On October 12, 2017, President Trump signed a “Presidential Executive Order Promoting Healthcare Choice and Competition Across the United States” (the “Executive Order”) to “facilitate the purchase of insurance across state lines and the development and operation of a healthcare system that provides high-quality care at affordable prices for the American people.”  One of the stated goals in the Executive Order is to expand access to and allow more employers to form Association Health Plans (“AHPs”).  In furtherance of this goal, the Executive Order directed the Department of Labor to consider proposing new rules to expand the definition of “employer” under Section 3(5) of the Employee Retirement Income Security Act of 1974 (“ERISA”).  The Department of Labor issued its proposed rule on January 5, 2018.

In Part 1 of this “Deep Dive” series, we examined the history of AHPs and the effects of the changes proposed by the Trump Administration by providing a high-level, summary overview of the three types of arrangements that fall under the umbrella of health arrangements sponsored by associations, which include Affinity Arrangements, Group Insurance Arrangements and AHPs.  In Part 2 of this “Deep Dive” series, we compared plan features of the three types of arrangements under current law.  In Part 3 of this “Deep Dive” series, we examined the qualification requirements for AHPs under current law.  In this installment of the “Deep Dive” series, we will examine the qualification requirements for AHPs under the

Seventh Circuit Holds ERISA Venue Selection Provision is Enforceable

On August 10, 2017, in In re Mathias, the United States Court of Appeals for the Seventh Circuit held ERISA Section 502(e)(2) venue provisions do not invalidate a forum-selection clause contained in plan documents, in a 2-1 split decision.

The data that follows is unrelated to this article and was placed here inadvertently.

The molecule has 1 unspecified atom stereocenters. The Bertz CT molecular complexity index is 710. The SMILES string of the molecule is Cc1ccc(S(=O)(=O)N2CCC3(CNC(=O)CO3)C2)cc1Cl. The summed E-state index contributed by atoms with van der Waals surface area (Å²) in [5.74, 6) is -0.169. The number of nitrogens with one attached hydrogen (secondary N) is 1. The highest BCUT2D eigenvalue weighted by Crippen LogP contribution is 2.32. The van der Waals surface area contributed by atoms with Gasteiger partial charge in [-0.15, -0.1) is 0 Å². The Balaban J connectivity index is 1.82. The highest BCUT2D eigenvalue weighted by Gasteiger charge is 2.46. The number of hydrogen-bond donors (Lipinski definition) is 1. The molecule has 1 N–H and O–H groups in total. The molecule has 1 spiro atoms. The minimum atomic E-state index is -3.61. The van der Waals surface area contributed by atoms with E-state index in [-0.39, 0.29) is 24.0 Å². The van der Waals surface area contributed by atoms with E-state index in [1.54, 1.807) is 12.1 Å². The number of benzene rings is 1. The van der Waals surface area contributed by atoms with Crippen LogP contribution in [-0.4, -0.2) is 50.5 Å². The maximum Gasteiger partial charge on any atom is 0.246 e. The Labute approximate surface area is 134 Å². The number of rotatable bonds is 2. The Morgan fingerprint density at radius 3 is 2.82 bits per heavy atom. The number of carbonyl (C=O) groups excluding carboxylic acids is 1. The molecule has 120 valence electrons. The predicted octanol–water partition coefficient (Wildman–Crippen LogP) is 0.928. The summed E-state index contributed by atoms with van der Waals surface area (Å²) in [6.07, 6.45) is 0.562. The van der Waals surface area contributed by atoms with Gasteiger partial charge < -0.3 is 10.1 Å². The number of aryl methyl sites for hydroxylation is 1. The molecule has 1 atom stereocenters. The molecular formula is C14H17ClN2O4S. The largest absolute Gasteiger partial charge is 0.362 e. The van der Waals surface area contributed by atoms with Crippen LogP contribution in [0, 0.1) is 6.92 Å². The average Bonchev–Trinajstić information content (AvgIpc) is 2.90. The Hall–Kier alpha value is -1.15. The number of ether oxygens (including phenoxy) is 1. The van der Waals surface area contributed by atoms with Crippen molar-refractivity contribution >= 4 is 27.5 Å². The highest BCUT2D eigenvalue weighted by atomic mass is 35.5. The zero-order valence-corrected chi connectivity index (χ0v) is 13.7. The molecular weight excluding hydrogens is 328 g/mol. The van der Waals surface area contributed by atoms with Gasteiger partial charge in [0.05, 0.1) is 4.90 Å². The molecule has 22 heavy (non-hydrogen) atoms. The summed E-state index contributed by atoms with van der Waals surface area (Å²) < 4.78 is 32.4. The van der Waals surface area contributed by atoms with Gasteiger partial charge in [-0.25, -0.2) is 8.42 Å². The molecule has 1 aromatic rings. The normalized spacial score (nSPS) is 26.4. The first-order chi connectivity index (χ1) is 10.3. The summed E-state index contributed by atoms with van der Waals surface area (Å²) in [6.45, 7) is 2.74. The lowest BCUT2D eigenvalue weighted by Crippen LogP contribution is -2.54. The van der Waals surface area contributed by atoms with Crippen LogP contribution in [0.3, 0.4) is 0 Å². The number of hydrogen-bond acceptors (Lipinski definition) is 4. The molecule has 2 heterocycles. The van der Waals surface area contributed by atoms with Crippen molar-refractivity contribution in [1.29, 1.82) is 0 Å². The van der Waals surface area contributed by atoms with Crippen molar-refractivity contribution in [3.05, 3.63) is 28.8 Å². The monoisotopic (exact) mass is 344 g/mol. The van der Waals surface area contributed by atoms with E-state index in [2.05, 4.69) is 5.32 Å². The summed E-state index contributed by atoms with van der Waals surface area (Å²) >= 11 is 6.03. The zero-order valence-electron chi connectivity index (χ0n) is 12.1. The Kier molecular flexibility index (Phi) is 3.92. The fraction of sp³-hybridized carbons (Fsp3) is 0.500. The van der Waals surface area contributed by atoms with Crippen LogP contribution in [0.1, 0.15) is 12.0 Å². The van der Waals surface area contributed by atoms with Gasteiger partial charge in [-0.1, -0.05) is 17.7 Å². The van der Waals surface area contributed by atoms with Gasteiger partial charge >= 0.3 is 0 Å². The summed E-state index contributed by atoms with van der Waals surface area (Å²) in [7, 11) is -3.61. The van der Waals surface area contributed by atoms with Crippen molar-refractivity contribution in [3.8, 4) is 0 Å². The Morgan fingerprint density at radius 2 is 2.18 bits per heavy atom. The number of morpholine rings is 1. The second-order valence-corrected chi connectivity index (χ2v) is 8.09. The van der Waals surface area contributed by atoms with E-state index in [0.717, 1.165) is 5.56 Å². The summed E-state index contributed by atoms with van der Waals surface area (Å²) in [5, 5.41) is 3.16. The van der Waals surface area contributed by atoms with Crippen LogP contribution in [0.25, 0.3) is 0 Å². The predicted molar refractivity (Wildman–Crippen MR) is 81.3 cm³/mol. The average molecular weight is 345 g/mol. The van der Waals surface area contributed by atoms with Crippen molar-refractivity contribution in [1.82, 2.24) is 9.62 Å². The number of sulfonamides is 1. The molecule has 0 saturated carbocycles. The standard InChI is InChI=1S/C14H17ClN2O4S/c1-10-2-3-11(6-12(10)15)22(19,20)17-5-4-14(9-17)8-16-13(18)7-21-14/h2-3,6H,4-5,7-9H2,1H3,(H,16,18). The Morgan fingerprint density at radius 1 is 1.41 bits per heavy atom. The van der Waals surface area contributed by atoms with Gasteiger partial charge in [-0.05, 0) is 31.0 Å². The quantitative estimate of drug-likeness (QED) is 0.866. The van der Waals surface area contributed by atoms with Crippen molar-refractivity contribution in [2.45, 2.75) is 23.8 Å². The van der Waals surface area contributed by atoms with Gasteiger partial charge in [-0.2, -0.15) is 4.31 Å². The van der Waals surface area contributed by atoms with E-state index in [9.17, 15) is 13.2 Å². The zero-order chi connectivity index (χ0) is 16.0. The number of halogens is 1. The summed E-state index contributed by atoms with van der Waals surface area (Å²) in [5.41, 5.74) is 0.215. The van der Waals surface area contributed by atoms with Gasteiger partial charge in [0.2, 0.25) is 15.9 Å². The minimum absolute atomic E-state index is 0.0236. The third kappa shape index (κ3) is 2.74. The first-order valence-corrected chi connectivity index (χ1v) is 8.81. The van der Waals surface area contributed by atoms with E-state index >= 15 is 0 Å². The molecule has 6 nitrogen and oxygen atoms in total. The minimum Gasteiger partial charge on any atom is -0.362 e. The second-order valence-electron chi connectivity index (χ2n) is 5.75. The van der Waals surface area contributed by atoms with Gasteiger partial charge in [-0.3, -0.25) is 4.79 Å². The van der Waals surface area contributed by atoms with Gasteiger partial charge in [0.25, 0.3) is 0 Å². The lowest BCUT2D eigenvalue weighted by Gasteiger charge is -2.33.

Case Background

George Mathias sued his employer Caterpillar and its ERISA-governed health plan in the United States District Court for the Eastern District of Pennsylvania, where he resided. The plan documents, however, required any suit to be brought in federal court in the Central District of Illinois, so Caterpillar moved to transfer the case.  Mathias opposed the motion, arguing that ERISA’s venue provision invalidated the plan’s forum-selection clause.  His argument was rejected and Caterpillar’s motion to transfer the case was granted in a decision relying on a Sixth Circuit decision in Smith v. Aegon Cos. Pension Plan, which held that forum-selection clauses in ERISA plans are enforceable and not inconsistent with the text of ERISA’s venue provision.  When the case arrived in the Central District of Illinois, Mathias moved to transfer it back to Pennsylvania with the same argument, and his request was denied. Then, Mathias petitioned for mandamus relief in the United States Court of Appeals for the Seventh Circuit.

Seventh Circuit Decision

In a mandamus proceeding, the court can only reverse a transfer decision if the applicant can show that the transfer order is a “violation of a clear and indisputable legal right, or at the very least, is patently erroneous.” In re Rhone-Poulenc Rorer, Inc.,